Mary Ann Hughes, Neill P.L., Pullman, Wash.
Copyright 1994 Reed Business Information, Inc. --This text refers to an out of print or unavailable edition of this title.

Customer Reviews

4.0 out of 5 stars
5 star
3
4 star
0
3 star
0
2 star
0
1 star
1
See all 4 customer reviews
Share your thoughts with other customers

Most Helpful Customer Reviews

15 of 18 people found the following review helpful By Jaye Smith on May 3, 2005
Format: Paperback
Galen's Prophecy was a stretch for my intellect; it is, afterall, a presentation of scientific research. However, when it was written (early to mid-1990's), it was cutting-edge research in temperament. At the time, I was desperate for answers about the agonies of anxiety and shyness that colored my childhood and followed me into adulthood. It was personally liberating to read Kagan's solid evidence that we are born with our temperamental tendencies. In our culture, where extroversion is desired and rewarded, it's easy for we introverts to feel inadequate or flawed. Kagan's research has paved the way for newer books on shyness and tempereament written for the lay person. Extroverts may never understand the debt of gratitude we introverts owe to Dr. Kagan.
4 Comments Was this review helpful to you? Yes No Sending feedback...
Thank you for your feedback. If this review is inappropriate, please let us know.
Sorry, we failed to record your vote. Please try again
Format: Hardcover Verified Purchase
For we folks who feel that we are born "a blank slate", that our ability to live is mainly learned from our environment, Kagan will show how wrong we are. The inborn genetic influence with which we enter this world determines how we act, think, work, and relate to others throughout our lives, despite current thinking that training and experience from birth are all important.
Comment Was this review helpful to you? Yes No Sending feedback...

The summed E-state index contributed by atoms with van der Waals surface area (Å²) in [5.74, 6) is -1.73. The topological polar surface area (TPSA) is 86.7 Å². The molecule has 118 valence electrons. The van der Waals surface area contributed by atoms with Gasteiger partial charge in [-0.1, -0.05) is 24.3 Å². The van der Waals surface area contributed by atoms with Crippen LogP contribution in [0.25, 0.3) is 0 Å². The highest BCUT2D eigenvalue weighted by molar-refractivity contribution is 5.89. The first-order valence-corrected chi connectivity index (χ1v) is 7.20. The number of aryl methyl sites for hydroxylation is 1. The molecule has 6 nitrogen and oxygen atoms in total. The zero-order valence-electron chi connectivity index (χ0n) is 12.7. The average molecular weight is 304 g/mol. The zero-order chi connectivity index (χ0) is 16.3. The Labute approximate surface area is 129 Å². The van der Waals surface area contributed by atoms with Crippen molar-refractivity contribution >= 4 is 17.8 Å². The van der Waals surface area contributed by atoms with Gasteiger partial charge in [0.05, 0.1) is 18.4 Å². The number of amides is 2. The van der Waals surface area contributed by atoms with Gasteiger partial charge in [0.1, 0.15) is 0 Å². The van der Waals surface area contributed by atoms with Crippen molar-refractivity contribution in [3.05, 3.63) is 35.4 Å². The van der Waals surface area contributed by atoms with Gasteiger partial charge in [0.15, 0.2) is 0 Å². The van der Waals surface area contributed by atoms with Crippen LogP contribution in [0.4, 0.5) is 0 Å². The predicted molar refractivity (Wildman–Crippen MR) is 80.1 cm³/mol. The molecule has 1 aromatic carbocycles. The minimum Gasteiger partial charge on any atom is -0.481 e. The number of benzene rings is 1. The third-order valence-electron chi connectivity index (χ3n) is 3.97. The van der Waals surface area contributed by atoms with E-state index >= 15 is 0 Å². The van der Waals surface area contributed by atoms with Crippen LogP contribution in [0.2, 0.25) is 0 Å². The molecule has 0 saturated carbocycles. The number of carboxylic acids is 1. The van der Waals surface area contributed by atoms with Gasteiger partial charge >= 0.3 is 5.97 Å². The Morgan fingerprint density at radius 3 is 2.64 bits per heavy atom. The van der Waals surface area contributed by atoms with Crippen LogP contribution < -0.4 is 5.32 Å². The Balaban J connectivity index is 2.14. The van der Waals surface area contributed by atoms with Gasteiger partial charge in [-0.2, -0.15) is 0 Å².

Thank you for your feedback. If this review is inappropriate, please let us know.
Sorry, we failed to record your vote. Please try again
6 of 12 people found the following review helpful By A Customer on December 4, 1999
Format: Paperback
This book is a must read for anyone who wishes to understand the individual differences in people. Kagan, a Havard Professor, fills this book with information relevant to all areas in psychology. I referred to it many time for my thesis.
Comment Was this review helpful to you? Yes No Sending feedback...
Thank you for your feedback. If this review is inappropriate, please let us know.
Sorry, we failed to record your vote. Please try again
2 of 17 people found the following review helpful By Bert Wiefels on November 30, 2004
Format: Paperback
The author is all over the place. He skips around so much that the first couple of chapters come across like a bunch of unconnected cliches. I am usually a positive reviewer, but this book reminded me of the kind of garbage college students write when they don't know what they are talking about. Sorry professor.
Comment Was this review helpful to you? Yes No Sending feedback...
Thank you for your feedback. If this review is inappropriate, please let us know.
Sorry, we failed to record your vote. Please try again

More About the Author

Discover books, learn about writers, read author blogs, and more.

What Other Items Do Customers Buy After Viewing This Item?